In Reply. —
It is convenient to think of patients with unusually frequent Staphylococcus aureus infections in three categories: patients with recurrent superficial skin infections, which occur in apparently normal hosts and almost never disseminate; patients who experience visceral infections because their skin or mucous membrane barriers are somehow circumvented and staphylococci temporarily overwhelm an otherwise intact phagocyte host defense system; and patients who usually have intact barriers but in whom even minor superficial staphylococcal infections cannot be contained because of gross abnormalities in neutrophil function. Patients in the first group were the subject of our recent article. Despite an enormous number of recurrent S aureus skin abscesses (18.6 ± 3.3 abscesses per patient prior to entry into the study), no patient had a history of a visceral or disseminated staphylococcal infection and neutrophil function was normal in all patients tested. As we reported in our study, prophylactic antibiotics given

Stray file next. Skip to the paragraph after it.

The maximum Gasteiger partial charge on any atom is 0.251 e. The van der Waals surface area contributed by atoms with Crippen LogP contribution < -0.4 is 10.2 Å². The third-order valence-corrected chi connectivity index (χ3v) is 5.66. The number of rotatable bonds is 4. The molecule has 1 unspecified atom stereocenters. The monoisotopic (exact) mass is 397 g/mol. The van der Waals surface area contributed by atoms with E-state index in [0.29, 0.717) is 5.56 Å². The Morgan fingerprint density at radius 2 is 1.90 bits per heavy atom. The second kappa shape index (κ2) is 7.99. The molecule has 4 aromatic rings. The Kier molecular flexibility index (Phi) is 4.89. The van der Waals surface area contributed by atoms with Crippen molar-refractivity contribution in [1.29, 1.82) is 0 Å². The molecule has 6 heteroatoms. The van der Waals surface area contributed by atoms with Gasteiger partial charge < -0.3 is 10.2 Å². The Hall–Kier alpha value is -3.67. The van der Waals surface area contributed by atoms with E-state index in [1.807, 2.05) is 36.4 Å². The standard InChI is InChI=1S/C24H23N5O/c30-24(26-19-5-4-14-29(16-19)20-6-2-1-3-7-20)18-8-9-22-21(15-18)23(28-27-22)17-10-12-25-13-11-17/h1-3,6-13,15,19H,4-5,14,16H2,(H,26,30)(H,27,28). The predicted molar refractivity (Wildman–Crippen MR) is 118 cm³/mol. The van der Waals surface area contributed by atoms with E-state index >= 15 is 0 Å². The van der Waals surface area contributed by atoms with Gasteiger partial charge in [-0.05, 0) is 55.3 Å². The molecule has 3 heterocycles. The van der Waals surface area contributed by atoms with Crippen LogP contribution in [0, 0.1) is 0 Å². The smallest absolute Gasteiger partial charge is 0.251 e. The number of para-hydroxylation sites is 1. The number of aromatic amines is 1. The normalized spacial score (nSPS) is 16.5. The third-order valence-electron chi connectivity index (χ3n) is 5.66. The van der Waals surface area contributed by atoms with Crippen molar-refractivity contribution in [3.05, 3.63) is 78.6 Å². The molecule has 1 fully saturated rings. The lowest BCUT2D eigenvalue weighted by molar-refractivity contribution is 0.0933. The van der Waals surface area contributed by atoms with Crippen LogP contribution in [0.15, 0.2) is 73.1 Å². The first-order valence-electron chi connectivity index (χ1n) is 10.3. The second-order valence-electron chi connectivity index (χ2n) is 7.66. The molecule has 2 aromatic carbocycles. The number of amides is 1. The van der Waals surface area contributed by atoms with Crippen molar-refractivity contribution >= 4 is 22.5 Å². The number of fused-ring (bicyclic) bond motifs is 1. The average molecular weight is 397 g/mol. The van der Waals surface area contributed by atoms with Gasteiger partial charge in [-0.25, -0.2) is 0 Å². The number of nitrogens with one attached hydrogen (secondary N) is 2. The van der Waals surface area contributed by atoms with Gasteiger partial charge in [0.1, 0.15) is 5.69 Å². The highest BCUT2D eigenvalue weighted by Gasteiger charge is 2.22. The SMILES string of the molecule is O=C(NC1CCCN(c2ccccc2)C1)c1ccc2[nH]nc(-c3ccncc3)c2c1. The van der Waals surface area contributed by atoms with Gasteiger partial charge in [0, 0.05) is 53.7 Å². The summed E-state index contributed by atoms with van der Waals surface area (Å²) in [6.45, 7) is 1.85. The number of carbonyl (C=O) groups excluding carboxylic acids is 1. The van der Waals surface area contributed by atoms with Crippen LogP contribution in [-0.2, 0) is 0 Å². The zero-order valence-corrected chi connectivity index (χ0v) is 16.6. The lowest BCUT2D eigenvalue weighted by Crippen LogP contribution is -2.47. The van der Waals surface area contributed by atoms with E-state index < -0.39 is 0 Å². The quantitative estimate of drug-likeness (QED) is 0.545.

Klempner MS. Clindamycin for Staphylococcal Skin Infections in AIDS-Reply. JAMA. 1989;261(10):1444–1445. doi:10.1001/jama.1989.03420100078023
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